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Re: [Xen-users] Clean deleted space in linux diks?

Niels Dettenbach (Syndicat IT&Internet) wrote:

 >a=0 ; while [ $a -lt X ]
 >   dd if=/dev/zero of=null-file-$a bs=1024k count=1024
rm null-file*

hmmm, just to understand: this is writing onto a file system and not to a device directly, or not?

This particular command sequence will create a number of files called null-file-0, null-file-1, and so on. With these figures, each file will be 1GB in size.

If you do :
  dd if=/dev/zero of=big-null-file
then you will create a file called big-null-file which will grow until either the filesystem is full, or the file reaches the file size limit for your combination of OS and filesystem.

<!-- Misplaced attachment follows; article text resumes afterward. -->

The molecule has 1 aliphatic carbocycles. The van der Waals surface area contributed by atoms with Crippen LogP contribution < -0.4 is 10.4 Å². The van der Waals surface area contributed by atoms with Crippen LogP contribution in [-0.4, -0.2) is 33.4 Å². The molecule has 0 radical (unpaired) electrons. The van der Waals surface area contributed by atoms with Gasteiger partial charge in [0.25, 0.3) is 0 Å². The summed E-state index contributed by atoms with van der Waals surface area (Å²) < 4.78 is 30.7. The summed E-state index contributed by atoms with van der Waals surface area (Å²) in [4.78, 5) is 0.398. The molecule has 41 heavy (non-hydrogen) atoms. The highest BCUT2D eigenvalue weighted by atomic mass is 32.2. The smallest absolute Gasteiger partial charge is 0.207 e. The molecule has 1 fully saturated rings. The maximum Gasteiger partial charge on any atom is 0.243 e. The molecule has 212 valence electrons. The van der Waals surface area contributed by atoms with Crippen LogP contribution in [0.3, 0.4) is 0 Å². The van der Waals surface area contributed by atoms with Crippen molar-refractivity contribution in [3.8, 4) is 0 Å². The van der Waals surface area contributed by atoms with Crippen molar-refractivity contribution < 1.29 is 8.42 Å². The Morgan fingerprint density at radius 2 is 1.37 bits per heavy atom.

The same effect can be had with
  cat /dev/zero > big-null-file

In case you don't quite get what is happening. "dd" is a command that copies input to output, while applying conversions (none in this case). "if" specifies infile, "of" specifies outfile, "bs" specifies block size, and "count" specifies how many blocks to copy. So "dd if=/dev/zero of=null-file-$a bs=1024k count=1024" means : copy /dev/zero to null-file-<something>, use 1MByte blocks, and copy 1k of blocks (to get 1GByte of file).

/dev/zero is a "magic file" that just produces an infinite number of zeros (nulls) for as long as you read it.

Simon Hobson

Visit http://www.magpiesnestpublishing.co.uk/ for books by acclaimed
author Gladys Hobson. Novels - poetry - short stories - ideal as
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